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Proceedings Paper

Ultrasonic multifeature analysis procedures for breast lesion classification
Author(s): Sheikh Kaisar Alam; Frederick L. Lizzi; Ernest Joseph Feleppa; Tian Liu; Andrew Kalisz
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Paper Abstract

We are developing quantitative descriptors of breast lesions in order to provide reliable, operator-independent means of non-invasive breast cancer identification. These quantitative descriptors include lesion internal features assessed using spectrum analysis of ultrasonic radio-frequency (RF) echo signals and morphometric features related to lesion shape. Internal features include quantitative measures of 'echogenicity,' 'heterogeneity,' and 'shadowing;' these were computed by generating spectral-parameter images of the lesion and surrounding tissue. Spectral-parameter values were generated at each pixel in the parameter image using a sliding-window Fourier analysis. Lesions were traced on B-mode images and traces were used in conjunction with spectral parameter values to compute echogenicity, heterogeneity, and shadowing. Initial results show that no single parameter may be sufficiently precise in identifying cancerous breast lesions; the results also show that the use of multiple features can substantially improve discrimination. This paper describes the background, research objective, and methodology. Clinical examples are included to illustrate the practical application of our methodology.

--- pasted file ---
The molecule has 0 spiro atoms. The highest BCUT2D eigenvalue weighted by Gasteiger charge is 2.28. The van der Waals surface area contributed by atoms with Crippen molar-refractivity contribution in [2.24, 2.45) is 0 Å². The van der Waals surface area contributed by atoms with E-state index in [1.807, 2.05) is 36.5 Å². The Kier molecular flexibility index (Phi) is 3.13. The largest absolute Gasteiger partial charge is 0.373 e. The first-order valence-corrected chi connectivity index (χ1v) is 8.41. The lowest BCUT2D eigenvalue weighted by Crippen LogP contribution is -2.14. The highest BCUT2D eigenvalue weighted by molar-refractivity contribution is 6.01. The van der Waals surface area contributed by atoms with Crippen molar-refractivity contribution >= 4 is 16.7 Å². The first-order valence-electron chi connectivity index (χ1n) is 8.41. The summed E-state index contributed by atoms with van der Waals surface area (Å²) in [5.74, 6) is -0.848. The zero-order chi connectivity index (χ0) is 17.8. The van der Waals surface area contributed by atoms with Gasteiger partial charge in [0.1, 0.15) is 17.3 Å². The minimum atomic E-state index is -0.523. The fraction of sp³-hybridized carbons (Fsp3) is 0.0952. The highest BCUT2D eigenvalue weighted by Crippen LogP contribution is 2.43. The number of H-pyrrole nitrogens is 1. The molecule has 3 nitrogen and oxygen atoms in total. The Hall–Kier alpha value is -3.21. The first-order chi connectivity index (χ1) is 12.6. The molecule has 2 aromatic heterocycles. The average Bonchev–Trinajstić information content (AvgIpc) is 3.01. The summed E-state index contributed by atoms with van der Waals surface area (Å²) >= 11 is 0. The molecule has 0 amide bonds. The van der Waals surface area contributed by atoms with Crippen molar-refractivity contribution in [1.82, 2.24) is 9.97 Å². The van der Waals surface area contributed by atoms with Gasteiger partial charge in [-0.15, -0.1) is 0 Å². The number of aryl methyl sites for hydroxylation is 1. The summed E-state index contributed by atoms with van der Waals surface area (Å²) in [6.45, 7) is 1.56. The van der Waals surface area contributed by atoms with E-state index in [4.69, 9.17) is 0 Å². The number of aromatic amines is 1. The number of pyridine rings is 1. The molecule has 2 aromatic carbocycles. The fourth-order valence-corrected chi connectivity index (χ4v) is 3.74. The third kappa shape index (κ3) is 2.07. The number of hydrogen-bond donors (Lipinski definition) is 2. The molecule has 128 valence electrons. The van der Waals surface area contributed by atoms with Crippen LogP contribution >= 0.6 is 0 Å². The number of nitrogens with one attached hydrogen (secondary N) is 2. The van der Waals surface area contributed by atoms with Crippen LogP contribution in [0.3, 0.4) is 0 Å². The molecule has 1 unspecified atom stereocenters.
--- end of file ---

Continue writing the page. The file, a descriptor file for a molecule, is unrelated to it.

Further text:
Paper Details

Date Published: 12 April 2000
PDF: 6 pages
Proc. SPIE 3982, Medical Imaging 2000: Ultrasonic Imaging and Signal Processing, (12 April 2000); doi: 10.1117/12.382226
Show Author Affiliations
Sheikh Kaisar Alam, Riverside Research Institute (United States)
Frederick L. Lizzi, Riverside Research Institute (United States)
Ernest Joseph Feleppa, Riverside Research Institute (United States)
Tian Liu, Riverside Research Institute (United States)
Andrew Kalisz, Riverside Research Institute (United States)


Published in SPIE Proceedings Vol. 3982:
Medical Imaging 2000: Ultrasonic Imaging and Signal Processing
K. Kirk Shung; Michael F. Insana, Editor(s)

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